Sports Medicine
Whole Athlete Injuries

Athlete re-hydrates during a workout.

Conditions Treated: Whole Athlete

Asthma is the most common chronic medical problem in children. The most common symptoms are wheezing, difficulty breathing, chest tightness, and chest pain.

Asthma symptoms can be triggered with allergies, exposure to cigarette smoke, with a cold or with exercise. A child that only has symptoms of asthma with exercise may have exercise-induced asthma (EIA).

For most children with EIA, proper diagnosis, treatment and prevention measures will allow your child to continue with exercise and remain active. Call your child’s doctor if your child is experiencing any signs or symptoms of exercise-induced asthma, shortness of breath or wheezing that is quickly getting worse, or if there is no improvement after using an inhaler your child has been prescribed. 

The female athlete triad is a combination of menstrual cycle changes, disordered eating, and decreased bone density. It is caused by an athlete’s energy output exceeding the calories that are being consumed by the athlete. It is more common in aesthetic sports like gymnastics and dance and sports that encourage being lean like track and swimming.

Your daughter may have female athlete triad if she experiences menstrual cycle changes, sudden weight loss, low energy, stress fractures or injuries that won’t heal, mood changes, difficulty focusing, cold intolerance, muscle cramps, or poor self-image. If you suspect that your daughter may have female athlete triad, it is important to see a doctor quickly.

Heat illness may occur when the body is unable to dissipate heat (cool off). The following factors contribute to heat illness:

  • history of exertional heat stroke
  • overweight or obese
  • inadequate hydration
  • intense or prolonged exercise with minimal breaks
  • high temperature, humidity or sun exposure along with exposure to similar conditions the previous day
  • clothing

If you suspect your child is suffering from heat illness, hydrate well with water or an electrolyte drink, remove all excess clothing, and help the cooling process with ice and fans. If your child doesn’t recover within one hour you should call the doctor.

Osteomyelitis is an infection in the bone usually caused by a bacteria called Staphylococcus aureus. Although osteomyelitis can occur at any age, it is more common in young children.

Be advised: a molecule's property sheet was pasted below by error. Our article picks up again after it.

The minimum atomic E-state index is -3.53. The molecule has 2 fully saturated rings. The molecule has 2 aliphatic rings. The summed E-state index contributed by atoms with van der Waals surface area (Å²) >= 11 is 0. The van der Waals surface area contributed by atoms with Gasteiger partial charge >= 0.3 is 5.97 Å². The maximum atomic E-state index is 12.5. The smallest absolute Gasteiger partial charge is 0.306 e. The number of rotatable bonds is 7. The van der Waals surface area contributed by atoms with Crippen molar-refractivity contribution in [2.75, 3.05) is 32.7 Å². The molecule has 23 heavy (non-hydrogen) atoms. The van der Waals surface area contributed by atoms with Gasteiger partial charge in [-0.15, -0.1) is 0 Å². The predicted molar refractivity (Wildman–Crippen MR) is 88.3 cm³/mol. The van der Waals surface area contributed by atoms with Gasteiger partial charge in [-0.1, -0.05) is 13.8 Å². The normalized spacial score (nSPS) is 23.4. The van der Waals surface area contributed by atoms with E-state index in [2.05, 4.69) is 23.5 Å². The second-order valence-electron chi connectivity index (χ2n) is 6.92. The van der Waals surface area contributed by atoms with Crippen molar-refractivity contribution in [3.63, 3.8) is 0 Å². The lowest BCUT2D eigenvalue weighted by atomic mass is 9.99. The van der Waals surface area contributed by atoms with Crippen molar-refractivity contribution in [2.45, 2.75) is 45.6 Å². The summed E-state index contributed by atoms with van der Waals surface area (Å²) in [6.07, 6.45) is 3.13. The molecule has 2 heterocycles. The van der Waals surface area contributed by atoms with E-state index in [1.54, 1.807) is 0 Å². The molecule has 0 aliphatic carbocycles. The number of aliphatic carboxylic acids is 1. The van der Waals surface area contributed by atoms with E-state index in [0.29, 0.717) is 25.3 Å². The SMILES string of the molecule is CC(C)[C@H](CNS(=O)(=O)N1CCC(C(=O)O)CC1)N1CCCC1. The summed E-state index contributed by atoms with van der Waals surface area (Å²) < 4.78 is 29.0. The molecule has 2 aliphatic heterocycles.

To prevent osteomyelitis, practice good hygiene and thoroughly clean all cuts and scrapes.

Call your child’s doctor if your child has sudden onset of fever, pain and swelling of a bone or joint, an injury becomes more painful, swollen, or is not healing as expected, or your child refuses to walk suddenly and without injury. 

An overuse injury happens to a bone, muscle, or tendon when the body cannot deal with the stress an area of the body is experiencing.

Overuse injuries result in pain but are not associated with a sudden injury, like a fall. They most commonly occur in areas that are used over and over, and the area may look swollen or feel warm.  The pain occurs when the motion causing the problem is performed.

The most important way to treat the injury is to rest the body part being hurt. If rest and ice doesn’t decrease the pain, or if the pain comes back after returning to activity, you need to call your child’s doctor.

A stress fracture is an injury to a bone caused by repeated stress to that bone.

It is believed that most stress fractures are caused by too much stress applied too quickly for the bone to fully heal. With continued stress, the weakened bone may break (fracture). It is important to allow the stress fracture to fully heal before returning to activity.

To protect the injured bone, your doctor may place your child on crutches or use other tools, such as a walking boot, to help the stress fracture heal. Physical Therapy is also important in treating stress fractures.

If you think your child has a stress fracture, you should call the doctor. 

Learn more about stress fractures.